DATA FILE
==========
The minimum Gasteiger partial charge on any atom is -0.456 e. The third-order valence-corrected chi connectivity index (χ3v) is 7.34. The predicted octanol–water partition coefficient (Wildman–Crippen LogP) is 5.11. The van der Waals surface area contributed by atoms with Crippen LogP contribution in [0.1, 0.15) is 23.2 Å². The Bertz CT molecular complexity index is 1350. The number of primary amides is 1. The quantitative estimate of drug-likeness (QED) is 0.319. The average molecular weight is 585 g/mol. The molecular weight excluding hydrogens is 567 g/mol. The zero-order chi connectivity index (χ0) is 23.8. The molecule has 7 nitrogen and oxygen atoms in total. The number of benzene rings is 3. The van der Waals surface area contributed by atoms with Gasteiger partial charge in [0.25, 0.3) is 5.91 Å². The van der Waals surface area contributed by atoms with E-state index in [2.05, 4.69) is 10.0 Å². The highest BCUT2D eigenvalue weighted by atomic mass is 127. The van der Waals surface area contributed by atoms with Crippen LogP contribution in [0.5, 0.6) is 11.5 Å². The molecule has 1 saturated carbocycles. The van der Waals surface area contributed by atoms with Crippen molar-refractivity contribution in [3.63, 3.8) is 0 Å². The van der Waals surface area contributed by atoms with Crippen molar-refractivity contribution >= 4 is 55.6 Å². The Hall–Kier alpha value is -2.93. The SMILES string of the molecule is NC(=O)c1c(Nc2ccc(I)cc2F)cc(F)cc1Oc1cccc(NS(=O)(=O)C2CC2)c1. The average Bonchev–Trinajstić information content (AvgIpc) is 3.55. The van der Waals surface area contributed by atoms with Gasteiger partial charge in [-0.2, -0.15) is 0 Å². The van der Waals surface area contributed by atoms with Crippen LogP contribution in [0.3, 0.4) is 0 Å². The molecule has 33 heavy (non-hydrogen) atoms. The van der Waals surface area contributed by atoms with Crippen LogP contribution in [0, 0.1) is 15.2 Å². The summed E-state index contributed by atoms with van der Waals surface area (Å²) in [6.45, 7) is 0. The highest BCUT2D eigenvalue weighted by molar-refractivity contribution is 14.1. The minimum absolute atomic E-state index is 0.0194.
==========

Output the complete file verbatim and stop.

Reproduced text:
The minimum Gasteiger partial charge on any atom is -0.456 e. The third-order valence-corrected chi connectivity index (χ3v) is 7.34. The predicted octanol–water partition coefficient (Wildman–Crippen LogP) is 5.11. The van der Waals surface area contributed by atoms with Crippen LogP contribution in [0.1, 0.15) is 23.2 Å². The Bertz CT molecular complexity index is 1350. The number of primary amides is 1. The quantitative estimate of drug-likeness (QED) is 0.319. The average molecular weight is 585 g/mol. The molecular weight excluding hydrogens is 567 g/mol. The zero-order chi connectivity index (χ0) is 23.8. The molecule has 7 nitrogen and oxygen atoms in total. The number of benzene rings is 3. The van der Waals surface area contributed by atoms with Gasteiger partial charge in [0.25, 0.3) is 5.91 Å². The van der Waals surface area contributed by atoms with E-state index in [2.05, 4.69) is 10.0 Å². The highest BCUT2D eigenvalue weighted by atomic mass is 127. The van der Waals surface area contributed by atoms with Crippen LogP contribution in [0.5, 0.6) is 11.5 Å². The molecule has 1 saturated carbocycles. The van der Waals surface area contributed by atoms with Crippen molar-refractivity contribution in [3.63, 3.8) is 0 Å². The van der Waals surface area contributed by atoms with Crippen molar-refractivity contribution >= 4 is 55.6 Å². The Hall–Kier alpha value is -2.93. The SMILES string of the molecule is NC(=O)c1c(Nc2ccc(I)cc2F)cc(F)cc1Oc1cccc(NS(=O)(=O)C2CC2)c1. The average Bonchev–Trinajstić information content (AvgIpc) is 3.55. The van der Waals surface area contributed by atoms with Gasteiger partial charge in [-0.2, -0.15) is 0 Å². The van der Waals surface area contributed by atoms with Crippen LogP contribution in [0.3, 0.4) is 0 Å². The molecule has 33 heavy (non-hydrogen) atoms. The van der Waals surface area contributed by atoms with Crippen LogP contribution in [0, 0.1) is 15.2 Å². The summed E-state index contributed by atoms with van der Waals surface area (Å²) in [6.45, 7) is 0. The highest BCUT2D eigenvalue weighted by molar-refractivity contribution is 14.1. The minimum absolute atomic E-state index is 0.0194.